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NASA’s Psyche spacecraft almost ready for launch to weird metal asteroid

There are all sorts of oddities out in the depths of our solar system, and one of the most intriguing is a strange metal asteroid called Psyche. At 140 miles across, it’s one of the largest asteroids in the asteroid belt between Mars and Jupiter, and it is the only asteroid discovered to date that could be composed entirely of iron and nickel.

That makes Psyche a valuable target for research because it could teach us about how planets like Earth — which has a metal core — formed and evolved. To learn more about this unusual asteroid, NASA will soon be launching a mission, also called Psyche, to visit the asteroid and spend 21 months orbiting it.

The Psyche spacecraft sits in the Payload Hazardous Servicing Facility at NASA’s Kennedy Space Center in Florida.
The Psyche spacecraft sits in the Payload Hazardous Servicing Facility at NASA’s Kennedy Space Center in Florida. NASA/Isaac Watson

With the launch of the mission scheduled for August 1 this year, using a SpaceX Falcon Heavy rocket from Launch Complex 39A at NASA’s Kennedy Space Center, the Psyche spacecraft is being prepared for its liftoff and long journey. Recently, the spacecraft was moved to a special facility at Kennedy where it is being tested and made ready for its big debut.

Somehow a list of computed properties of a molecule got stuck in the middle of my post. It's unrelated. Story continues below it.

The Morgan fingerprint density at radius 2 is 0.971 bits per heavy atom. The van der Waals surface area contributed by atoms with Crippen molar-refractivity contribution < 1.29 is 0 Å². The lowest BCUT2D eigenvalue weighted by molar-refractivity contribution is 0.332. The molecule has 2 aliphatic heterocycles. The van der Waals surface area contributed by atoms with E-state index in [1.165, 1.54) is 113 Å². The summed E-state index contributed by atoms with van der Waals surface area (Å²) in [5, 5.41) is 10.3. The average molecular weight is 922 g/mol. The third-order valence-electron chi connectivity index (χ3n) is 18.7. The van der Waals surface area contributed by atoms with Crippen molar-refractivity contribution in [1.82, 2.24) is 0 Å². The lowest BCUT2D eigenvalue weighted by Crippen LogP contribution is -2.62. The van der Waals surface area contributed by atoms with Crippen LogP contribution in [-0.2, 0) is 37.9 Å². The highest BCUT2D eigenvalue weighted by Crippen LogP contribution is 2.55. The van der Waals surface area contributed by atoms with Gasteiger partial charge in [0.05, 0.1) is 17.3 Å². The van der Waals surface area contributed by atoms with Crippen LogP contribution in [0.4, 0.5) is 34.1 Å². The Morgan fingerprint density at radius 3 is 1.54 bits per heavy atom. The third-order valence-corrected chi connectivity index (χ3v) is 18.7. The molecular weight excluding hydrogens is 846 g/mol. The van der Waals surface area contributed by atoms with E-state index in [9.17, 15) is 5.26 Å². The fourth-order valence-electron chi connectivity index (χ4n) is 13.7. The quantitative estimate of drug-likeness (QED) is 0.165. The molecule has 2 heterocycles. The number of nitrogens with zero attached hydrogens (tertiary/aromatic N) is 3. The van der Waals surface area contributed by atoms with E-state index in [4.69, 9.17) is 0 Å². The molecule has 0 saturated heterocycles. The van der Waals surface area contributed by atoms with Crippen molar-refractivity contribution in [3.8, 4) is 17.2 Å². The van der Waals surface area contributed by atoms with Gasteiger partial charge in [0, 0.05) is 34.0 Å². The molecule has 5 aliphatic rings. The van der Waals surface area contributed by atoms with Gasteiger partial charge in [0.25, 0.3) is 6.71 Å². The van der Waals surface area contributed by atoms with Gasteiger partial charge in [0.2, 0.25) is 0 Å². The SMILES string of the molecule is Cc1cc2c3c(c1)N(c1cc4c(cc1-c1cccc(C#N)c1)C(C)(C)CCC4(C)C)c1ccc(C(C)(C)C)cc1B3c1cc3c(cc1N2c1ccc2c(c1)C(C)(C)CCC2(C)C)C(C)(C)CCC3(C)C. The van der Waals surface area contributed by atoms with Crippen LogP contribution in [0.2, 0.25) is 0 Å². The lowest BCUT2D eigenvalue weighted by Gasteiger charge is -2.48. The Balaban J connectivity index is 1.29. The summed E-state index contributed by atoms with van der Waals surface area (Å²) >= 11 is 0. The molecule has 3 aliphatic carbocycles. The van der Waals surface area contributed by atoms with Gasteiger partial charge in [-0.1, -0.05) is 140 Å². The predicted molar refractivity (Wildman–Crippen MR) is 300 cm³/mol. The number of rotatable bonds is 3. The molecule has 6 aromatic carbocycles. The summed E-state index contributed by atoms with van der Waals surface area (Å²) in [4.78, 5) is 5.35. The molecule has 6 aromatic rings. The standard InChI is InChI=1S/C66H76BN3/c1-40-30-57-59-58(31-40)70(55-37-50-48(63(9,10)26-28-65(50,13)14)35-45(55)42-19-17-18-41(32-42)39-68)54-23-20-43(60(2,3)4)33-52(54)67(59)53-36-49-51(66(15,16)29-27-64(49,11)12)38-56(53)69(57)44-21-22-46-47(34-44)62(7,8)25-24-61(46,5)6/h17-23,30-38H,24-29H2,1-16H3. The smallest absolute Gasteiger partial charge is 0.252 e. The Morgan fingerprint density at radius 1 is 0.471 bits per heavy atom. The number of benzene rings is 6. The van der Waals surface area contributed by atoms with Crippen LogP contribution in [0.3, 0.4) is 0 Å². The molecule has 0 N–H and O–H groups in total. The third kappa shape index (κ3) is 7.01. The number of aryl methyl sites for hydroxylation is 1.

“Since its arrival on April 29, the Psyche spacecraft has moved into the Payload Hazardous Servicing Facility at NASA’s Kennedy Space Center in Florida, where technicians removed it from its protective shipping container, rotated it to vertical, and have begun the final steps to prepare the spacecraft for launch,” NASA’s Jet Propulsion Laboratory wrote in an update.

“In the coming months, crews will perform a range of work including reinstalling solar arrays, reintegrating a radio, testing the telecommunications system, loading propellants, and encapsulating the spacecraft inside payload fairings before it leaves the facility and moves to the launch pad.”

The spacecraft’s huge solar arrays were deployed to their full extent in a test in March, and are necessary to provide power for the craft as its travels on its 1.5 billion-mile (2.4 billion kilometer) journey. It will travel for 3.5 years, getting a gravity boost from a flyby of Mars in 2023, with its arrival at Psyche scheduled for 2026.

NASA has released a trailer for the mission which you can watch below:

NASA's Psyche Mission to an Asteroid: Official NASA Trailer

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Georgina Torbet
Georgina is the Digital Trends space writer, covering human space exploration, planetary science, and cosmology. She…
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